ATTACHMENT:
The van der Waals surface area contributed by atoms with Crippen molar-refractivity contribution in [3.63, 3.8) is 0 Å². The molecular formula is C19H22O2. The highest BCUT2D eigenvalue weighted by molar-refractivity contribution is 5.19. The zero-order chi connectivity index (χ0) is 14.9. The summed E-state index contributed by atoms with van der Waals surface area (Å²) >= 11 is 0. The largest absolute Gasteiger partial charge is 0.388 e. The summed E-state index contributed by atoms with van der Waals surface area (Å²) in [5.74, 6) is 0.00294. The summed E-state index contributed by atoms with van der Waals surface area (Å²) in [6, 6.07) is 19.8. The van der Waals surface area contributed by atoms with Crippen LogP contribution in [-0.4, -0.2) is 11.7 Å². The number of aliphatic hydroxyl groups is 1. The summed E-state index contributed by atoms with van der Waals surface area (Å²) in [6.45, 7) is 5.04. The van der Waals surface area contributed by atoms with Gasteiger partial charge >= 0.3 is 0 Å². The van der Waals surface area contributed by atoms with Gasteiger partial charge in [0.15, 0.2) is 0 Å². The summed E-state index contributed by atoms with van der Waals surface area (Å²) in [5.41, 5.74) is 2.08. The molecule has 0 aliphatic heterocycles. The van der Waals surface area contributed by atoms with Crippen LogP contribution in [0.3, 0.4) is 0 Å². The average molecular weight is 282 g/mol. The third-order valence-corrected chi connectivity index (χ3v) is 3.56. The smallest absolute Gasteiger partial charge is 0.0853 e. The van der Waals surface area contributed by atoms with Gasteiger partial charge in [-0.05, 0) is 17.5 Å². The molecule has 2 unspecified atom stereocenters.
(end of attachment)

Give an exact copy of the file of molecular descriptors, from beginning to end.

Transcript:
The van der Waals surface area contributed by atoms with Crippen molar-refractivity contribution in [3.63, 3.8) is 0 Å². The molecular formula is C19H22O2. The highest BCUT2D eigenvalue weighted by molar-refractivity contribution is 5.19. The zero-order chi connectivity index (χ0) is 14.9. The summed E-state index contributed by atoms with van der Waals surface area (Å²) >= 11 is 0. The largest absolute Gasteiger partial charge is 0.388 e. The summed E-state index contributed by atoms with van der Waals surface area (Å²) in [5.74, 6) is 0.00294. The summed E-state index contributed by atoms with van der Waals surface area (Å²) in [6, 6.07) is 19.8. The van der Waals surface area contributed by atoms with Crippen LogP contribution in [-0.4, -0.2) is 11.7 Å². The number of aliphatic hydroxyl groups is 1. The summed E-state index contributed by atoms with van der Waals surface area (Å²) in [6.45, 7) is 5.04. The van der Waals surface area contributed by atoms with Gasteiger partial charge >= 0.3 is 0 Å². The van der Waals surface area contributed by atoms with Gasteiger partial charge in [0.15, 0.2) is 0 Å². The summed E-state index contributed by atoms with van der Waals surface area (Å²) in [5.41, 5.74) is 2.08. The molecule has 0 aliphatic heterocycles. The van der Waals surface area contributed by atoms with Crippen LogP contribution in [0.3, 0.4) is 0 Å². The average molecular weight is 282 g/mol. The third-order valence-corrected chi connectivity index (χ3v) is 3.56. The smallest absolute Gasteiger partial charge is 0.0853 e. The van der Waals surface area contributed by atoms with Gasteiger partial charge in [-0.05, 0) is 17.5 Å². The molecule has 2 unspecified atom stereocenters.